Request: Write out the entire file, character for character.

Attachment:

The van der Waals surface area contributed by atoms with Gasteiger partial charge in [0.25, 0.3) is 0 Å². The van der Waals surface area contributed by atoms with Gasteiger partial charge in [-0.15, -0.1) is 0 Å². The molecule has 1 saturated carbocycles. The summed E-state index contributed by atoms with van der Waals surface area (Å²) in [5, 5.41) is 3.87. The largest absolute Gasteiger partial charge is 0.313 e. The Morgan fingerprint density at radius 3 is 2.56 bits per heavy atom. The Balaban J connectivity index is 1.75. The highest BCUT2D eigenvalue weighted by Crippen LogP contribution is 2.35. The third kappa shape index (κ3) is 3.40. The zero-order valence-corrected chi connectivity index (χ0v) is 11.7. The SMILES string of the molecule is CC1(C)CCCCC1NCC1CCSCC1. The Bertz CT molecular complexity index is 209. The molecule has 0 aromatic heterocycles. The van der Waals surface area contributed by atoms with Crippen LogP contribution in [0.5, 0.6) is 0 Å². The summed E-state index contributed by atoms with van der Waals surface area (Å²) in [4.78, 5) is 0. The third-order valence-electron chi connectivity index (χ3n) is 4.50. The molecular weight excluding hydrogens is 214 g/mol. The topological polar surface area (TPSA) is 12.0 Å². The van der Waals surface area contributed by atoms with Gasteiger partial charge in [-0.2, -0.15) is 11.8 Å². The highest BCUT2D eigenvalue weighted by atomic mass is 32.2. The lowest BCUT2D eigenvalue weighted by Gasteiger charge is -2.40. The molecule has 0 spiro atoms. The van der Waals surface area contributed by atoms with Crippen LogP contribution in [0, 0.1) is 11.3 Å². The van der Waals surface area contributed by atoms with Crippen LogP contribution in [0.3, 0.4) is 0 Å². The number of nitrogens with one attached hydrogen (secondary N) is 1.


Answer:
The van der Waals surface area contributed by atoms with Gasteiger partial charge in [0.25, 0.3) is 0 Å². The van der Waals surface area contributed by atoms with Gasteiger partial charge in [-0.15, -0.1) is 0 Å². The molecule has 1 saturated carbocycles. The summed E-state index contributed by atoms with van der Waals surface area (Å²) in [5, 5.41) is 3.87. The largest absolute Gasteiger partial charge is 0.313 e. The Morgan fingerprint density at radius 3 is 2.56 bits per heavy atom. The Balaban J connectivity index is 1.75. The highest BCUT2D eigenvalue weighted by Crippen LogP contribution is 2.35. The third kappa shape index (κ3) is 3.40. The zero-order valence-corrected chi connectivity index (χ0v) is 11.7. The SMILES string of the molecule is CC1(C)CCCCC1NCC1CCSCC1. The Bertz CT molecular complexity index is 209. The molecule has 0 aromatic heterocycles. The van der Waals surface area contributed by atoms with Crippen LogP contribution in [0.5, 0.6) is 0 Å². The summed E-state index contributed by atoms with van der Waals surface area (Å²) in [4.78, 5) is 0. The third-order valence-electron chi connectivity index (χ3n) is 4.50. The molecular weight excluding hydrogens is 214 g/mol. The topological polar surface area (TPSA) is 12.0 Å². The van der Waals surface area contributed by atoms with Gasteiger partial charge in [-0.2, -0.15) is 11.8 Å². The highest BCUT2D eigenvalue weighted by atomic mass is 32.2. The lowest BCUT2D eigenvalue weighted by Gasteiger charge is -2.40. The molecule has 0 spiro atoms. The van der Waals surface area contributed by atoms with Crippen LogP contribution in [0, 0.1) is 11.3 Å². The van der Waals surface area contributed by atoms with Crippen LogP contribution in [0.3, 0.4) is 0 Å². The number of nitrogens with one attached hydrogen (secondary N) is 1.